North Dakota could see an increase in soybean acres in 2018.
"On paper, it looks like that's the crop that can gove you a positive return in all 9 of our crop budget regions of the state," said NDSU Extension Service farm management specialist Andrew Swenson.
Swenson said in the past two crop years, soybeans have dethroned hard red spring wheat as the state’s number one crop. But he said in most regions of the state, hard red spring wheat also shows the potential for a decent return on investment. Swenson said that’s better than it has been for the last few years.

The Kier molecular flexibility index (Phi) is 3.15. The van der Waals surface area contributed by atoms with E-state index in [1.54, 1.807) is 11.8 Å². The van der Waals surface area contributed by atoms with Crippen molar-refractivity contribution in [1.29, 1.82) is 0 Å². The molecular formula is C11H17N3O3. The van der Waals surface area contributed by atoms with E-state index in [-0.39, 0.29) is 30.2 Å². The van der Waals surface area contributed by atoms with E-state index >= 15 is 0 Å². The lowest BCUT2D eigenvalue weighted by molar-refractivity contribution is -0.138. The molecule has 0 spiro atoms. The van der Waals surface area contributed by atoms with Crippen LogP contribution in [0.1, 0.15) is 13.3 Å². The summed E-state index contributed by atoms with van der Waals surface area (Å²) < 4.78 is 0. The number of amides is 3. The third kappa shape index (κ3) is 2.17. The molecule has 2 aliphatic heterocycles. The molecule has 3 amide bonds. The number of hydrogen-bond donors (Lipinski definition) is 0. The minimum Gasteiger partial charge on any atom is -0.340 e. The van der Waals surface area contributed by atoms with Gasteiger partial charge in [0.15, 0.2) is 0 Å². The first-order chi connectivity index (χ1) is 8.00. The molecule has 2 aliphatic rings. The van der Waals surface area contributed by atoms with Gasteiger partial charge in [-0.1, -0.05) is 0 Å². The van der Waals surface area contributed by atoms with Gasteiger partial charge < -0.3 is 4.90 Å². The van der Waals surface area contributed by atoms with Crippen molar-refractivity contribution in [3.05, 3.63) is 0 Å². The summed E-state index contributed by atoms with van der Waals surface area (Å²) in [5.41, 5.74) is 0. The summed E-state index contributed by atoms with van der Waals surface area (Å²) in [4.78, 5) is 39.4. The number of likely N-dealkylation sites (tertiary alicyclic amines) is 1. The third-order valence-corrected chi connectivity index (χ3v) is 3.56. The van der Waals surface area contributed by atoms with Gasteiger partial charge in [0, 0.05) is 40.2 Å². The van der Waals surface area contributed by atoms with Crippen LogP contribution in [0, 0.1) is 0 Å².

"We had a decent price increase (on spring wheat) in 2017, due to the drought in the spring wheat growing areas," Swenson said. "Although the prices have come down some from the high, they're still quite a bit higher going into this year relative to what they were going into last year."
Swenson said forecasts show durum to be positive. But he said corn is projecting “negative returns” over most of the state – the only exceptions being the northwest and southwest regions, where the costs are lower, but there is a higher production risk.
Swenson said these are only projections – and they could change.